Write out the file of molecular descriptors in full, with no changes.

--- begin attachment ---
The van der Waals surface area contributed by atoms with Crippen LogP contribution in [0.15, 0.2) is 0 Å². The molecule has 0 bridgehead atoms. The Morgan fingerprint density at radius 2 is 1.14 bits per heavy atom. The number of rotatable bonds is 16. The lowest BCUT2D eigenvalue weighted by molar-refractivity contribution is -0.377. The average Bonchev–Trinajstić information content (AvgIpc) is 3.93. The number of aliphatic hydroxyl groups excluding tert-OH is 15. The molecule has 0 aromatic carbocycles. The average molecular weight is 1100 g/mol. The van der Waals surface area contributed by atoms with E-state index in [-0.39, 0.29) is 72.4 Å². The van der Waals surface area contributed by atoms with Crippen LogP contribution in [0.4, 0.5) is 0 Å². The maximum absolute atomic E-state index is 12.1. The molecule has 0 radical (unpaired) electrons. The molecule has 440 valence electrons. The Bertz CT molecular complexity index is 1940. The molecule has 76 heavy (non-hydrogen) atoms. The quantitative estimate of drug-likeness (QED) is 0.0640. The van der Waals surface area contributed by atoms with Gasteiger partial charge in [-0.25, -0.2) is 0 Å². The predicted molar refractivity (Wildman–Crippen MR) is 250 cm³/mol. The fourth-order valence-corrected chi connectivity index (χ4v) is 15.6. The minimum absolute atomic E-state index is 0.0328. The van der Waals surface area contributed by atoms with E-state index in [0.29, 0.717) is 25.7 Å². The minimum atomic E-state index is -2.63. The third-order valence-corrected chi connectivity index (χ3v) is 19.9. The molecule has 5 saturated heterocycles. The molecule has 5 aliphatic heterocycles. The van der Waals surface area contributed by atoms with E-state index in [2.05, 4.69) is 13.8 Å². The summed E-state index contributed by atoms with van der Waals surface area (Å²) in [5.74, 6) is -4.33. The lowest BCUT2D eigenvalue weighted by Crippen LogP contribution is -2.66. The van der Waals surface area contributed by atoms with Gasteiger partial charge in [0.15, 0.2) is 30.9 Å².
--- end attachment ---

The van der Waals surface area contributed by atoms with Crippen LogP contribution in [0.15, 0.2) is 0 Å². The molecule has 0 bridgehead atoms. The Morgan fingerprint density at radius 2 is 1.14 bits per heavy atom. The number of rotatable bonds is 16. The lowest BCUT2D eigenvalue weighted by molar-refractivity contribution is -0.377. The average Bonchev–Trinajstić information content (AvgIpc) is 3.93. The number of aliphatic hydroxyl groups excluding tert-OH is 15. The molecule has 0 aromatic carbocycles. The average molecular weight is 1100 g/mol. The van der Waals surface area contributed by atoms with E-state index in [-0.39, 0.29) is 72.4 Å². The van der Waals surface area contributed by atoms with Crippen LogP contribution in [0.4, 0.5) is 0 Å². The maximum absolute atomic E-state index is 12.1. The molecule has 0 radical (unpaired) electrons. The molecule has 440 valence electrons. The Bertz CT molecular complexity index is 1940. The molecule has 76 heavy (non-hydrogen) atoms. The quantitative estimate of drug-likeness (QED) is 0.0640. The van der Waals surface area contributed by atoms with Gasteiger partial charge in [-0.25, -0.2) is 0 Å². The predicted molar refractivity (Wildman–Crippen MR) is 250 cm³/mol. The fourth-order valence-corrected chi connectivity index (χ4v) is 15.6. The minimum absolute atomic E-state index is 0.0328. The van der Waals surface area contributed by atoms with E-state index in [0.29, 0.717) is 25.7 Å². The minimum atomic E-state index is -2.63. The third-order valence-corrected chi connectivity index (χ3v) is 19.9. The molecule has 5 saturated heterocycles. The molecule has 5 aliphatic heterocycles. The van der Waals surface area contributed by atoms with E-state index in [2.05, 4.69) is 13.8 Å². The summed E-state index contributed by atoms with van der Waals surface area (Å²) in [5.74, 6) is -4.33. The lowest BCUT2D eigenvalue weighted by Crippen LogP contribution is -2.66. The van der Waals surface area contributed by atoms with Gasteiger partial charge in [0.15, 0.2) is 30.9 Å².